As to his mental qualities, heappears to have had a soul elevated
Misfortunes and Calamities. British
above the common rank of mankind. It is said of him that there never was a scholar more humble, a wit more devout, or a man more amiable in society; never satisfied with his works, even when they rendered his name famous throughout the world; always satisfied with his condition, even when he wanted every thing) entirely relying on Providence and his friends; without malevolence towards his greatest enemies; only wishing for riches that he might be serviceable to others, and making a scruple to receive or keep any thing himself that was not absolutely necessary.
An ESSAY on the Method of bearing Misfortunes and Calamities.
SO large a part of human life is passed in a state contrary to our natural desires, that one of the principal topics of moral instruction is the art of bearing calamities. And such is the certainty of evil, that it is the duty of every man to furnish his mind with those principles that may enable him to act under it with decency and propriety.
The sect of ancient philosophers, who boasted to have carried this necessaiy science to the highest perfection, were the Stoics, or scholars of Zeno; whose wild enthusiastic virtue pretended to an exemption from the sensibilities of unenlightened mortals, and who boasted of being exalted, by the doctrines of their sect, above the reach of those miseries which embitter life to the rest of the world. They therefore removed pain, and poverty, the loss of friends, exile, and violent death, from the catalogue of evils; and pasted, in their haughty stile, a kind offrrevcrsible decree, by which they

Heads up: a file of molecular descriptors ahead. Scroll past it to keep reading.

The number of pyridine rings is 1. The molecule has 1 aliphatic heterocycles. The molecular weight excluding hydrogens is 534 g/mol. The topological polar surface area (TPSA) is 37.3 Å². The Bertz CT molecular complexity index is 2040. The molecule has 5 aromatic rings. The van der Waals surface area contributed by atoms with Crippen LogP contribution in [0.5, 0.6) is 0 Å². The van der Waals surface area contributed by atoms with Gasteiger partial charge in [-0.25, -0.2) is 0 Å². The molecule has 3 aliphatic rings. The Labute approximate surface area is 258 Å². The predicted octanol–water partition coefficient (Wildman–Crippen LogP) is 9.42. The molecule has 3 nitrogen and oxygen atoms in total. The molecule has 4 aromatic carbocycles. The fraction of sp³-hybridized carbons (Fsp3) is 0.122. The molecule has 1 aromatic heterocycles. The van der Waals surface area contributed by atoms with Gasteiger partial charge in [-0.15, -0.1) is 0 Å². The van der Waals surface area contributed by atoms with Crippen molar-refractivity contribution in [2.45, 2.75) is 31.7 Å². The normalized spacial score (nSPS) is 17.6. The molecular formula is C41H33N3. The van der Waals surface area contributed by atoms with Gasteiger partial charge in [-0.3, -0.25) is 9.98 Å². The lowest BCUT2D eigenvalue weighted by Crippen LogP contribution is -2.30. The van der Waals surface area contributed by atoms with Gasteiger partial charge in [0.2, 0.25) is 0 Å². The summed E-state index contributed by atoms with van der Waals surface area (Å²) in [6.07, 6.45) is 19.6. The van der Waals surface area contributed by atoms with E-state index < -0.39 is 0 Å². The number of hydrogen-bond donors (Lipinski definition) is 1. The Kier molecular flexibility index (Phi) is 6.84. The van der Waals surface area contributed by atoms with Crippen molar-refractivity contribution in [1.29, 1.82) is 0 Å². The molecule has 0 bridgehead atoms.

forbad them to be classed any longer among the objects of terror and anxiety, or to give any disturbance to the tranquility of a wife man.
This decree was not indeed universally observed ; for though one of the more resolute, when he was tortured by a violent disease, cried our,
that let pain harrass him to its utmost power.it should never force him to retract the doctrines of his sect, or to consider it as any other than indifferent and neutral j" yet all had not the resolution to hold out against their senses: for one of Zeno's pupils is recorded to have confessed in the anguisli of the gout, that, " he no"W found pain to be an evil."
It may however be questioned, whether these philosophers can be very properly numbered among the teachers of patience; for, if pain be not an evil, there seems no instruction requisite how it may be borne; and therefore, when they endeavoured to arm their followers with arguments against it, th«y raav be thought But such inconsistencies are to be expected from the greatest understandings, when they endeavour to grow eminent by singularity, and employ their strength in establishing opinions opposite to nature.
Mag, Efay on the Method os hearing Mil/ar tunes end Calamities. 137 to have given up their first position. There is indeed nothing more un
The controversy about external nils is now at an end. That lire has many miseries, and that those miseries are, sometimes at least, equal to all the powers of fortitude which can be raised against them, is now universally confessed; and therefore it is useful to consider not only how we may escape them, but by what means those which either the accidents of affairs, or the necessities of nature, must bring upon us, may be mitigated and lightened; and Bow we may make those hours less wretched, which the condition of our present existence will not allow to be very happy.
The cure for the greater part of human miseries is not radical, but palliative. Infelicity is involved in our corporeal nature, and interwoven with our being; to attempt therefore to decline it wholly, is useless and vain. The armies of pain lend their arrows against us on every fide, and the choice is only between those which are more or less sharp, or tinged with poison of greater or less malignity; and the strongest armour, which reason can supply, will only blunt their points, but cannot 'epel them.